Kalika Community Forest lies in Lalmatiya in Dang district in the mid-western region of Nepal. The community forest user group (CFUG) is credited for the establishment of an innovative old age home for livestock and a vulture conservation center which is helping raise awareness and support for vulture conservation.

Moti Adhikari, the president of the old age home for livestock and a vulture conservation center, has spent 16 years of his life helping build the community forest and finding a better future for vultures in the area.

“As with any village, cattle form one of our primary means of livelihood. At the same time, cattle were known to pose considerable challenges in our village earlier,” stated Moti.

“Uncontrolled grazing inside forest areas was becoming a major problem and was a primary reason for forest degradation. Old and sick cattle brought with them added issues. As there was no place which was especially designed for burying dead cattle, sometimes, the streets around our village would be strewn with dead carcasses and some would even start decaying before anyone did anything about it. This was putting the health of the local people at risk,” added Moti.

© WWF Nepal/Mreedu Gyawali

Many of the local people including Moti also noticed a stark decline in the number of vultures in the area where vultures were once a common spectacle. They partly attributed this to the use of diclofenac, a veterinary drug used on livestock, which was apparently poisoning and killing the vultures who fed on the dead carcasses. This led the local people to start thinking of alternatives to restore their forests as well as vulture populations in Lalmatiya.

An initial solution came with the establishment of the community forestry program in Lalmatiya in 1998. Under the program, the villagers started putting a stop to tree-felling as well as cattle grazing while planting fresh trees to enrich their forests. To further keep a check on uncontrolled grazing of cattle in the forests, the system of stall feeding was introduced wherein cattle were now fed at the cattle-shed itself.

In the year 2008, the members of Kalika CFUG established the old age home for livestock as a unique initiative that blended faith with conservation to bring back vulture populations in the area. With cows considered sacred amongst Hindus, the members of the CFUG started building this home to take care of sick and old cattle and actually providing proper funeral rites to cattle that eventually died at the old age home. An open space was allocated outside the village where dead cattle are placed as an offering to the vultures. As an added measure for vulture conservation, the use of diclofenac on livestock was also soon banned by the local people.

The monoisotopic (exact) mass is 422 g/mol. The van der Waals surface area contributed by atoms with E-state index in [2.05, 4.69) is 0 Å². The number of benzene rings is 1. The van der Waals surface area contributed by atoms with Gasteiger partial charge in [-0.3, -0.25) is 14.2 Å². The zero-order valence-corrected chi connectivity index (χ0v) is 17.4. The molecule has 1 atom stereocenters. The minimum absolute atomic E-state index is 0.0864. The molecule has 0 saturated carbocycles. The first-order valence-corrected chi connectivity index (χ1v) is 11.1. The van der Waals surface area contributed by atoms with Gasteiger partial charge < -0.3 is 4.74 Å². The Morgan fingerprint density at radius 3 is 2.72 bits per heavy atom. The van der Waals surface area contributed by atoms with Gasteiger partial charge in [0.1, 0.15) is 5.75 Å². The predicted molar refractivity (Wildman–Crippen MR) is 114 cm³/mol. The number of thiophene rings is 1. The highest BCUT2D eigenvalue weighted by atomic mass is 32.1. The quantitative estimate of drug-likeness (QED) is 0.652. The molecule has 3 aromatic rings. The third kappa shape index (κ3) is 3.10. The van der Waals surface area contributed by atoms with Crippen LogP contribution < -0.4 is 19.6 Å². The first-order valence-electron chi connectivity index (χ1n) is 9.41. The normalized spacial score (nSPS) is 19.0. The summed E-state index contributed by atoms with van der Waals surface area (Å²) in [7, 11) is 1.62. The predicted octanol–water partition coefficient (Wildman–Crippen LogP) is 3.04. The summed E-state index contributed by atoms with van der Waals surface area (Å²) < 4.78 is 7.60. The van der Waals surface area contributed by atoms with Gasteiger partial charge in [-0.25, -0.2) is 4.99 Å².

Three years hence, the work with the old age home has paid off. While there were merely 4-5 vultures in Lalmatiya earlier, today, the local people can boast of sighting of over 300 vultures. This has led to a win-win situation for the local people and conservation; the problems related with dead cattle have now been addressed while vultures have a better habitat and a safe food source. Members of the CFUG have also set up a vulture conservation centre which provides information on vultures and vulture conservation to visitors.

© WWF Nepal/Mreedu Gyawali

Kalika CFUG is presently managing 465 hectares of community forests which is providing the local people with a sustainable source of livelihood through firewood, and fodder for their animals.. The forests are also now home to wildlife with new sightings of leopards, elephants and foxes by the local people.

Kalika CFUG presents a unique example of locally-led solutions in biodiversity conservation and underscores the importance of building harmonious relationships between humans and nature. Their work in vulture conservation was duly recognized through the Abraham Conservation Awards presented to them by WWF Nepal in 2012.

Story by: Mreedu Gyawali